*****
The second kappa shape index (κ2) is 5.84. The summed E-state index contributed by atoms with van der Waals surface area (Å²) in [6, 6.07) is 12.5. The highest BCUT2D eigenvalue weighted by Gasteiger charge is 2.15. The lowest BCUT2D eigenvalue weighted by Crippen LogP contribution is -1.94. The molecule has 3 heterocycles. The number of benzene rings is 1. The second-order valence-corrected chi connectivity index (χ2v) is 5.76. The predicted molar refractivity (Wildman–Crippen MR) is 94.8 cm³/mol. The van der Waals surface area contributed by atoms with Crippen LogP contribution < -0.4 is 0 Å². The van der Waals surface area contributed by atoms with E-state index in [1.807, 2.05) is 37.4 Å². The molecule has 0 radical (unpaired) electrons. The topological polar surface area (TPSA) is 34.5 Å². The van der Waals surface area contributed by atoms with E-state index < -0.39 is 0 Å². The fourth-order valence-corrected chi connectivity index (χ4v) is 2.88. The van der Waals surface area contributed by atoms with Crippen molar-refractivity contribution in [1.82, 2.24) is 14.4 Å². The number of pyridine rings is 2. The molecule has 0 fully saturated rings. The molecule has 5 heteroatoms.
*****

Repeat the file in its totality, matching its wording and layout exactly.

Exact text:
The second kappa shape index (κ2) is 5.84. The summed E-state index contributed by atoms with van der Waals surface area (Å²) in [6, 6.07) is 12.5. The highest BCUT2D eigenvalue weighted by Gasteiger charge is 2.15. The lowest BCUT2D eigenvalue weighted by Crippen LogP contribution is -1.94. The molecule has 3 heterocycles. The number of benzene rings is 1. The second-order valence-corrected chi connectivity index (χ2v) is 5.76. The predicted molar refractivity (Wildman–Crippen MR) is 94.8 cm³/mol. The van der Waals surface area contributed by atoms with Crippen LogP contribution < -0.4 is 0 Å². The van der Waals surface area contributed by atoms with E-state index in [1.807, 2.05) is 37.4 Å². The molecule has 0 radical (unpaired) electrons. The topological polar surface area (TPSA) is 34.5 Å². The van der Waals surface area contributed by atoms with E-state index < -0.39 is 0 Å². The fourth-order valence-corrected chi connectivity index (χ4v) is 2.88. The van der Waals surface area contributed by atoms with Crippen molar-refractivity contribution in [1.82, 2.24) is 14.4 Å². The number of pyridine rings is 2. The molecule has 0 fully saturated rings. The molecule has 5 heteroatoms.